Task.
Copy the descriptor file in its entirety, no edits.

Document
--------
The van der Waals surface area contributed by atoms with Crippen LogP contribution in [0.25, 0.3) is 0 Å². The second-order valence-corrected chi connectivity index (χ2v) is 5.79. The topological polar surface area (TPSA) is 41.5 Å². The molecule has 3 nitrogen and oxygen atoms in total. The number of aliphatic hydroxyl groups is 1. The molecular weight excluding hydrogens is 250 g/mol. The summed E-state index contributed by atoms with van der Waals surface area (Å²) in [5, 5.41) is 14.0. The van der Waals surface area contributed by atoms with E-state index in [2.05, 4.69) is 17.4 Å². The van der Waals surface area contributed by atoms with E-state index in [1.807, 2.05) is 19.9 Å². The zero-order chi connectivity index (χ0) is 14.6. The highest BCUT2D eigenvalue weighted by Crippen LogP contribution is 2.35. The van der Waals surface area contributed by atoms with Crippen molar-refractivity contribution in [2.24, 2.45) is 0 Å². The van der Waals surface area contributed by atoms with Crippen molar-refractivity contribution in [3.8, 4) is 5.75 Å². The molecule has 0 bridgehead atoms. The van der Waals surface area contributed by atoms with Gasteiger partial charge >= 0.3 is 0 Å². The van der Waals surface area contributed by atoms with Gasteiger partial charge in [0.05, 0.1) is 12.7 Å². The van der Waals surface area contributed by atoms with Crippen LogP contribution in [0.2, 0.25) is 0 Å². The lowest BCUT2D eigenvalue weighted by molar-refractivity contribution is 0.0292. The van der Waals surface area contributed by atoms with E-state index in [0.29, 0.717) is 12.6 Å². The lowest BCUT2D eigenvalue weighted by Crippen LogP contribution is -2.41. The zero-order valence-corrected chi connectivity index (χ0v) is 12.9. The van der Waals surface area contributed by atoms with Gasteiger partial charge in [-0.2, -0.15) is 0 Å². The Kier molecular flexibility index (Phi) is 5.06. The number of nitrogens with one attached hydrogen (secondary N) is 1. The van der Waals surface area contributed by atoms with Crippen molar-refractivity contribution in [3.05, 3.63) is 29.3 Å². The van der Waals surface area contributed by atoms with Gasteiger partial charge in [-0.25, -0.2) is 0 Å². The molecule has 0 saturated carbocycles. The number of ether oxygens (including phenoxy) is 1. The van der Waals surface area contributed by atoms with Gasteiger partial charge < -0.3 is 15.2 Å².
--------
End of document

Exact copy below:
The van der Waals surface area contributed by atoms with Crippen LogP contribution in [0.25, 0.3) is 0 Å². The second-order valence-corrected chi connectivity index (χ2v) is 5.79. The topological polar surface area (TPSA) is 41.5 Å². The molecule has 3 nitrogen and oxygen atoms in total. The number of aliphatic hydroxyl groups is 1. The molecular weight excluding hydrogens is 250 g/mol. The summed E-state index contributed by atoms with van der Waals surface area (Å²) in [5, 5.41) is 14.0. The van der Waals surface area contributed by atoms with E-state index in [2.05, 4.69) is 17.4 Å². The van der Waals surface area contributed by atoms with E-state index in [1.807, 2.05) is 19.9 Å². The zero-order chi connectivity index (χ0) is 14.6. The highest BCUT2D eigenvalue weighted by Crippen LogP contribution is 2.35. The van der Waals surface area contributed by atoms with Crippen molar-refractivity contribution in [2.24, 2.45) is 0 Å². The van der Waals surface area contributed by atoms with Crippen molar-refractivity contribution in [3.8, 4) is 5.75 Å². The molecule has 0 bridgehead atoms. The van der Waals surface area contributed by atoms with Gasteiger partial charge >= 0.3 is 0 Å². The van der Waals surface area contributed by atoms with Gasteiger partial charge in [0.05, 0.1) is 12.7 Å². The van der Waals surface area contributed by atoms with Crippen LogP contribution in [0.2, 0.25) is 0 Å². The lowest BCUT2D eigenvalue weighted by molar-refractivity contribution is 0.0292. The van der Waals surface area contributed by atoms with E-state index in [0.29, 0.717) is 12.6 Å². The lowest BCUT2D eigenvalue weighted by Crippen LogP contribution is -2.41. The zero-order valence-corrected chi connectivity index (χ0v) is 12.9. The van der Waals surface area contributed by atoms with Gasteiger partial charge in [-0.2, -0.15) is 0 Å². The Kier molecular flexibility index (Phi) is 5.06. The number of nitrogens with one attached hydrogen (secondary N) is 1. The van der Waals surface area contributed by atoms with Crippen molar-refractivity contribution in [3.05, 3.63) is 29.3 Å². The van der Waals surface area contributed by atoms with Gasteiger partial charge in [-0.25, -0.2) is 0 Å². The molecule has 0 saturated carbocycles. The number of ether oxygens (including phenoxy) is 1. The van der Waals surface area contributed by atoms with Gasteiger partial charge < -0.3 is 15.2 Å².